In her role as COO at JAMS, Kim Taylor oversees JAMS operations in the United States and abroad. Working directly with the President and CEO, and leading a team that spans 25 resolution centers across North America, Taylor is responsible for the company's day-to-day operating activities. She also provides operational support for JAMS International, headquartered in London.
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Powerful Words on Inclusion and the Impact to Follow
In a recent article, Kim Taylor, senior vice president and chief legal and operating officer at JAMS, discusses the importance of inclusion and diversity as it relates to alternative dispute resolution (ADR) and specifically arbitration.
Technological Advances Help Resolve Disputes
The modern lawyer has a very different lexicon from her predecessors, and an entirely new array of tools for practicing law and managing the practice of law.
Mediation – Is the Joint Session Still Alive?
Most lawyers are familiar with the ordinary sequence of a mediation. Typically, the mediator conducts a pre-mediation call with the lawyers and sometimes the parties, introducing everyone to the mediation process and inviting the participants to discuss any issues that may affect settlement which are important for the mediator to know in advance, and discuss any concerns a party might have about the process.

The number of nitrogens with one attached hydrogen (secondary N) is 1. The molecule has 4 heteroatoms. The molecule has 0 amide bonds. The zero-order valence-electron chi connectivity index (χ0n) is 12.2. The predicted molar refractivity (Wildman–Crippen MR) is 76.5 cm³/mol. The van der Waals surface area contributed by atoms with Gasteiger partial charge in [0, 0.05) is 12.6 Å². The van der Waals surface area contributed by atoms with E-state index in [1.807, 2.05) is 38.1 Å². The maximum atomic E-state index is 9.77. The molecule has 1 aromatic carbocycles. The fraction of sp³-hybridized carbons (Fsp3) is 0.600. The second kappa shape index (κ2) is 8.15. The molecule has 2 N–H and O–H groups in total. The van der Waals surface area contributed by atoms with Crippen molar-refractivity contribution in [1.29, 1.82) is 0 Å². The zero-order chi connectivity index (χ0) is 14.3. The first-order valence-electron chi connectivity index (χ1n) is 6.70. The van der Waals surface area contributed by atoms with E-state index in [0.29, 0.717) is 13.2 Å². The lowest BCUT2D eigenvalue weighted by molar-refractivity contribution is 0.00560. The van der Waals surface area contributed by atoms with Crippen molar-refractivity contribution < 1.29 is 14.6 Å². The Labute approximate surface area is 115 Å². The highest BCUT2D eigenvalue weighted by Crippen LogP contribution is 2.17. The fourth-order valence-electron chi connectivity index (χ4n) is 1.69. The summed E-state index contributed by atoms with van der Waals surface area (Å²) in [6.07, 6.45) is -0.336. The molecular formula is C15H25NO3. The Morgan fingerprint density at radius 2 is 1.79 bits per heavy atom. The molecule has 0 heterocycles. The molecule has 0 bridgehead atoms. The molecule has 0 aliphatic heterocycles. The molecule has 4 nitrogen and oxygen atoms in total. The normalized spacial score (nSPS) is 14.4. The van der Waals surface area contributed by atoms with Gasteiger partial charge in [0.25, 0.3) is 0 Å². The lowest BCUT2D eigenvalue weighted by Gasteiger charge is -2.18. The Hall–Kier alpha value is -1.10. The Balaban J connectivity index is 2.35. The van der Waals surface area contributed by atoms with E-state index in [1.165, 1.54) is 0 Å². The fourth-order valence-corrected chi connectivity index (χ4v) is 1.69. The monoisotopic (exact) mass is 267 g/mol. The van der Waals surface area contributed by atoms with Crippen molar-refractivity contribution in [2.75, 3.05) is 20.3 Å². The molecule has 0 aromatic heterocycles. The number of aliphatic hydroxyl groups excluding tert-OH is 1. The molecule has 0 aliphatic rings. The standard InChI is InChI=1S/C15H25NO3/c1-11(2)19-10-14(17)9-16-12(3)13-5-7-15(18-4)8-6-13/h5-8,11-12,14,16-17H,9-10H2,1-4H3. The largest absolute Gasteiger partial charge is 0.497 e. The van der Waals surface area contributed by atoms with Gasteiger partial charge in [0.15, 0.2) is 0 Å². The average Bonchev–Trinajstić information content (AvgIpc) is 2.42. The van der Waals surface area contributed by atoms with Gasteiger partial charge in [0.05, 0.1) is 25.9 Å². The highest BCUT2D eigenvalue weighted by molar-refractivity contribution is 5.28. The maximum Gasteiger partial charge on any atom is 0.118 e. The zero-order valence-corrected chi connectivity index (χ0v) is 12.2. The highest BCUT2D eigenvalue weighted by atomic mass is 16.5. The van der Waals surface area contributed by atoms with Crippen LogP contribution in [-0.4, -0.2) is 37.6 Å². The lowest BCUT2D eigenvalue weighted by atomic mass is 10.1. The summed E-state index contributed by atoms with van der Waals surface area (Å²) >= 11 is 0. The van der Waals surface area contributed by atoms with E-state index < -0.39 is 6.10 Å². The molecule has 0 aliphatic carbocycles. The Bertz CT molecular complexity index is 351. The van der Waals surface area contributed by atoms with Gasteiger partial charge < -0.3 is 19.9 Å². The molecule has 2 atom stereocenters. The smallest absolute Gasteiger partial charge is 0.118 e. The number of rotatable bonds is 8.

Neutral Analysis and Second Opinions
Corporate counsel—under seemingly never-ending pressure to contain costs—have a wide array of dispute resolution tools available to them, including negotiation, mediation, arbitration and litigation. There are other devices, however, that merit consideration at any stage of a dispute.
The ADR Provisions of EU Privacy Laws
Companies doing business globally have a variety of complex issues to deal with, not the least of which is concern about the security of personal data collected from their customers.
Much has been written in recent years about whether arbitration has lived up to its billing as a “better, faster, cheaper” alternative to litigation. No matter one’s views about this, litigation is undoubtedly very costly, and wise counsel must look for ways to reduce unnecessary costs and time delays.
An Open Letter from the ABA
Conflict is an inevitable part of life — from our jobs, to our families to our communities. Sometimes, serious situations can’t be solved by the people involved. The first place we think of going to is the courthouse. But it is not the only place. If your case could be heard fairly and resolved quickly without a judge or jury, would you consider it?